Sprint outsources network to Ericsson

The seven-year deal is valued at up to $5 billion and transfers 6,000 Sprint employees to Ericsson, which will handle all day-to-day operations.

This was originally posted at ZDNet's Between the Lines.

Sprint Nextel will outsource its network to Ericsson in a seven-year deal valued at $4.5 billion to $5 billion.

The deal, announced Thursday, allows Sprint to offload the costs associated with running its network. Sprint will transfer 6,000 employees to Ericsson.

Ericsson will now handle all the day-to-day operations and maintenance. The transfer of the network and the employees that go with them is set to happen by the end of the third quarter.

Steve Elfman, Sprint's president of network operations and wholesale, said on a conference call that Sprint still owns its network and is responsible for strategic plans and investments. Elfman added that the goal is to improve the quality of the network and deploy next-generation technologies. Sprint will keep its customer service operations.

Sprint didn't disclose exact numbers on savings. Elfman said Sprint expects to cut cost per labor unit. Sprint will also avoid investment in the tools that Ericsson already has. Economies of scale will enable Sprint-Ericsson to cut costs on software licenses and other expenses. Those savings will be invested in expanding network coverage.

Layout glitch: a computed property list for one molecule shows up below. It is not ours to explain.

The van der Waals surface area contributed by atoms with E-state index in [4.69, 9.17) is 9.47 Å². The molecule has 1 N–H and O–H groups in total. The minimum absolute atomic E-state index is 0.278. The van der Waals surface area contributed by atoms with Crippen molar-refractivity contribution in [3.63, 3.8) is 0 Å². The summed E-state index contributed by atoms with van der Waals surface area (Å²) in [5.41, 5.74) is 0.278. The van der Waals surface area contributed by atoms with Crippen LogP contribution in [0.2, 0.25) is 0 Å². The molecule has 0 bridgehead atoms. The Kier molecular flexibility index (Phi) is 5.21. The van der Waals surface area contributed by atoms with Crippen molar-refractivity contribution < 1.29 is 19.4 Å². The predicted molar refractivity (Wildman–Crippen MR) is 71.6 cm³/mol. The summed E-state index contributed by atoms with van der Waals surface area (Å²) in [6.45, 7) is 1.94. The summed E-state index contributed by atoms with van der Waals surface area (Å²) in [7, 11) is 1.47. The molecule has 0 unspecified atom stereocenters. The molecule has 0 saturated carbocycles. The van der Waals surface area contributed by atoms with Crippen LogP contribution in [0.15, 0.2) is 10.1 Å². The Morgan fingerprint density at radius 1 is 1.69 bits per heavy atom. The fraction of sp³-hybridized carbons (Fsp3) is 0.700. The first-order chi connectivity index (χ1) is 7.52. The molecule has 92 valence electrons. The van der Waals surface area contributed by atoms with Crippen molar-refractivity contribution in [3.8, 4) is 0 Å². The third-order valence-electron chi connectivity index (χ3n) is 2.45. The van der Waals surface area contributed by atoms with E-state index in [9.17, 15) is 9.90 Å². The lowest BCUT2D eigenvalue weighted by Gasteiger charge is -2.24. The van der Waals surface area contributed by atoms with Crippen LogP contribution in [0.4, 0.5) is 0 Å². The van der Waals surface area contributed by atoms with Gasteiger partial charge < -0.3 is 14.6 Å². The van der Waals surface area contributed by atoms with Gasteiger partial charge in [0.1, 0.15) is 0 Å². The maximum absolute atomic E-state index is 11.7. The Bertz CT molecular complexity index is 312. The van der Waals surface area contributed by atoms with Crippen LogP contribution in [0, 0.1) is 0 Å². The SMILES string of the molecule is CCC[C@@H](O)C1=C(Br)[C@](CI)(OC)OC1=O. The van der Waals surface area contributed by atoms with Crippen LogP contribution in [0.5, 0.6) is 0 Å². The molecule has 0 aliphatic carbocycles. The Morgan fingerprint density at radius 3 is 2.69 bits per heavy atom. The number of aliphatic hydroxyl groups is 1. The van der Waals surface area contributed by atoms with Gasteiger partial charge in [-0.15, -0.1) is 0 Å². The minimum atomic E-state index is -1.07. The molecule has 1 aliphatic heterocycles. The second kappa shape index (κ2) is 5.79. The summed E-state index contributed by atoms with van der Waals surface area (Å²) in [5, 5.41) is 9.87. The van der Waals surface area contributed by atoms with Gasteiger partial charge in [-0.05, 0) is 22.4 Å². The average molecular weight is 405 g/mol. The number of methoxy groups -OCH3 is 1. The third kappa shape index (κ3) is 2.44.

Among other key parts of the deal:

• Sprint chooses technology platforms and vendors.

• Ericsson maintains Sprint's wireless and wireline networks.

• Ericsson will optimize Sprint's inventory of network assets.

• Ericsson and Sprint will focus on improving processes.

• No layoffs are anticipated due to the deal and Ericsson will set up shop in Overland, Kan., Sprint's headquarters.

Featured Video
This content is rated TV-MA, and is for viewers 18 years or older. Are you of age?
Sorry, you are not old enough to view this content.

Toshiba's Radius 12 is a stunning hybrid laptop with some comfort issues

It seems speedy and it has a beautiful screen, but the Toshiba Satellite Radius 12 might not be worth your money. CNET's Sean Hollister goes hands-on.

by Sean Hollister